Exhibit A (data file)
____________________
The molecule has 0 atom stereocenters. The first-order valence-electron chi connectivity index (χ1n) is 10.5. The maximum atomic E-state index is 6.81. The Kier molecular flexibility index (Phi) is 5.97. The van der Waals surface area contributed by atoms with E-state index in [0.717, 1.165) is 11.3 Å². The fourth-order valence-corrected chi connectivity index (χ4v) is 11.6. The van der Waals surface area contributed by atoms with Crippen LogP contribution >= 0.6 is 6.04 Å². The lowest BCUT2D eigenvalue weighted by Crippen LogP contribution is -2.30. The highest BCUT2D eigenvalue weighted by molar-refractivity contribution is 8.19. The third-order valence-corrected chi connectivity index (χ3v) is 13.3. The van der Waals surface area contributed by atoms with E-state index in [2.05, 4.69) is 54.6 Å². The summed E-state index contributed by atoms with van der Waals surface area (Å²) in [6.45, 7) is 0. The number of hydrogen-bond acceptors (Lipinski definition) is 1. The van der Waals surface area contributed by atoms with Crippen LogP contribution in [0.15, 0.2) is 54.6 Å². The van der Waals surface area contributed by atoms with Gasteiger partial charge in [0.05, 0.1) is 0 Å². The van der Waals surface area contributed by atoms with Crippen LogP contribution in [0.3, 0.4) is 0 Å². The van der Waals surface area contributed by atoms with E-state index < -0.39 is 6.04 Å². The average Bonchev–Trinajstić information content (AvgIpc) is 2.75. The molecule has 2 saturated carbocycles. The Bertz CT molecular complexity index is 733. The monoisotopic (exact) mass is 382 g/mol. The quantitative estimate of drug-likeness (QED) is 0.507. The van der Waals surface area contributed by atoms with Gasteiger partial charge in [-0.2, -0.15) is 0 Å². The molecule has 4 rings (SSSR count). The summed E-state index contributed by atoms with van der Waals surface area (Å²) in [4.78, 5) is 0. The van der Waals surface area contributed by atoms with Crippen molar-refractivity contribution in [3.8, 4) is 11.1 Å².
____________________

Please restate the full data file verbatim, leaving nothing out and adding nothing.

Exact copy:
The molecule has 0 atom stereocenters. The first-order valence-electron chi connectivity index (χ1n) is 10.5. The maximum atomic E-state index is 6.81. The Kier molecular flexibility index (Phi) is 5.97. The van der Waals surface area contributed by atoms with E-state index in [0.717, 1.165) is 11.3 Å². The fourth-order valence-corrected chi connectivity index (χ4v) is 11.6. The van der Waals surface area contributed by atoms with Crippen LogP contribution >= 0.6 is 6.04 Å². The lowest BCUT2D eigenvalue weighted by Crippen LogP contribution is -2.30. The highest BCUT2D eigenvalue weighted by molar-refractivity contribution is 8.19. The third-order valence-corrected chi connectivity index (χ3v) is 13.3. The van der Waals surface area contributed by atoms with E-state index in [2.05, 4.69) is 54.6 Å². The summed E-state index contributed by atoms with van der Waals surface area (Å²) in [6.45, 7) is 0. The number of hydrogen-bond acceptors (Lipinski definition) is 1. The van der Waals surface area contributed by atoms with Crippen LogP contribution in [0.15, 0.2) is 54.6 Å². The van der Waals surface area contributed by atoms with Gasteiger partial charge in [0.05, 0.1) is 0 Å². The van der Waals surface area contributed by atoms with Crippen LogP contribution in [0.3, 0.4) is 0 Å². The van der Waals surface area contributed by atoms with E-state index < -0.39 is 6.04 Å². The average Bonchev–Trinajstić information content (AvgIpc) is 2.75. The molecule has 2 saturated carbocycles. The Bertz CT molecular complexity index is 733. The monoisotopic (exact) mass is 382 g/mol. The quantitative estimate of drug-likeness (QED) is 0.507. The van der Waals surface area contributed by atoms with Gasteiger partial charge in [-0.2, -0.15) is 0 Å². The molecule has 4 rings (SSSR count). The summed E-state index contributed by atoms with van der Waals surface area (Å²) in [4.78, 5) is 0. The van der Waals surface area contributed by atoms with Crippen molar-refractivity contribution in [3.8, 4) is 11.1 Å².